Need to go beyond IPR: 

Echoing similar sentiments in the Indian context the Global CEO of GSK commented in October 18, 2012 that while intellectual property protection is an important aspect of ensuring that innovation is rewarded, the period of exclusivity in a country should not determine the price of the product. Witty said, ‘At GSK we will continuously strive to defend intellectual property, but more importantly, defend tier pricing to make sure that we have appropriate pricing for the affordability of the country and that’s why, in my personal view, our business in India has been so successful for so long.’

Is this view shared by all in the global pharma industry? 

Not really. All in the global pharmaceutical industry does not necessarily seem to share the above views of Andrew Witty and believe that to meet the unmet needs of patients, the Intellectual Property Rights (IPR) of innovative products must be strongly protected by the governments of all countries putting in place a robust product patent regime and the pricing of such products should not come in the way at all.

The industry also argues that to recover high costs of R&D and manufacturing of such products together with making a modest profit, the innovator companies set a product price, which at times may be perceived as too high for the marginalized section of the society, where government intervention is required more than the innovator companies. Aggressive marketing activities, the industry considers, during the patent life of a product, are essential to gain market access for such drugs to the patients.

In support of the pharmaceutical industry the following argument was put forth in a recent article:

“The underlying goal of every single business is to make money. People single out pharmaceutical companies for making profits, but it’s important to remember that they also create products that save millions of lives.”

IPR, product price and patients’ access: 

In the paper titled ‘TRIPS, Pharmaceutical Patents and Access to Essential Medicines: Seattle, Doha and Beyond’, published in ‘Chicago Journal for International Law, Vol. 3(1), Spring 2002’, the author argues, though the reasons for the lack of access to essential medicines are manifold, there are many instances where high prices of drugs deny access to needed treatments for many patients. Prohibitive drug prices, in those cases, were the outcome of monopoly due to strong intellectual property protection.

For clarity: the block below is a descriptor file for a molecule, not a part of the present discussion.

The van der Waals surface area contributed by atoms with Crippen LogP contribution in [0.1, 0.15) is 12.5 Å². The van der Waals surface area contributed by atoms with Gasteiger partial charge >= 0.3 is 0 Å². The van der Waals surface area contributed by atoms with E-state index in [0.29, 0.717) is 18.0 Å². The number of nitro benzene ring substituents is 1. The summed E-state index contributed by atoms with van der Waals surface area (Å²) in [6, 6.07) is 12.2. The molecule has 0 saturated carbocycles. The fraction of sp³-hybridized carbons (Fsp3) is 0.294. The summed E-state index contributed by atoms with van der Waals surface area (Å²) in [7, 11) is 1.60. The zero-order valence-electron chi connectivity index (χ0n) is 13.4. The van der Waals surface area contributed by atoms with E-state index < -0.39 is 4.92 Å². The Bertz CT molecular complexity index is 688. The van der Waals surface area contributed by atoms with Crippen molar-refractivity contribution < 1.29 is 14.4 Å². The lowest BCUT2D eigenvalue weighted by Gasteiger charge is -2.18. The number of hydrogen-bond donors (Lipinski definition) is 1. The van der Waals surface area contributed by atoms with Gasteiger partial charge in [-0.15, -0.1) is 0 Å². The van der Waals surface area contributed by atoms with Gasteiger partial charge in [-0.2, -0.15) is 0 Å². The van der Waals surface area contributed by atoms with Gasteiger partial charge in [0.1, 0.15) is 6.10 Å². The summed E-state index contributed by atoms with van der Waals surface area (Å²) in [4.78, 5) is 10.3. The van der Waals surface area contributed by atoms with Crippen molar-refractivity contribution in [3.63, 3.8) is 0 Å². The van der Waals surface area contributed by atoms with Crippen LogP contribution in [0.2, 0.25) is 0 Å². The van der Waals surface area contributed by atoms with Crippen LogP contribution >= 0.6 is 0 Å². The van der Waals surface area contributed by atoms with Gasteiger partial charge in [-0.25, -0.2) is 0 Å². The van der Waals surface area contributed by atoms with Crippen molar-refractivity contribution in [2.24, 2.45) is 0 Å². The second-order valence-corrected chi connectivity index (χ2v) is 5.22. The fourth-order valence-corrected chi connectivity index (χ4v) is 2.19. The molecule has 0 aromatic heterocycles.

The author adds, “The attempts of Governments in developing countries to bring down the prices of patented medicines have come under heavy pressure from industrialized countries and the multinational pharmaceutical industry”.

While the ‘Trade-Related Aspects of Intellectual Property Rights Agreement (TRIPS)’ of the World Trade Organization (WTO) sets out minimum standards for the patent protection for pharmaceuticals, it also offers adequate safeguards against negative impact of patent protection or its abuse in terms of extraordinary and unjustifiable drug pricing. The levels of these safeguards vary from country to country based on the socioeconomic and political requirements of a nation. 

The Doha Declaration:

Many independent experts in this field consider the Doha Declaration as an important landmark for recognizing the primacy to public health interest over private intellectual property and the rights of the members of WTO to use safeguards as enumerated in TRIPS, effectively. To protect public health interest and extend access to innovative medicines to majority of their population whenever required, even many developed/OECD countries do not allow a total freehand for the patented products pricing in their respective countries.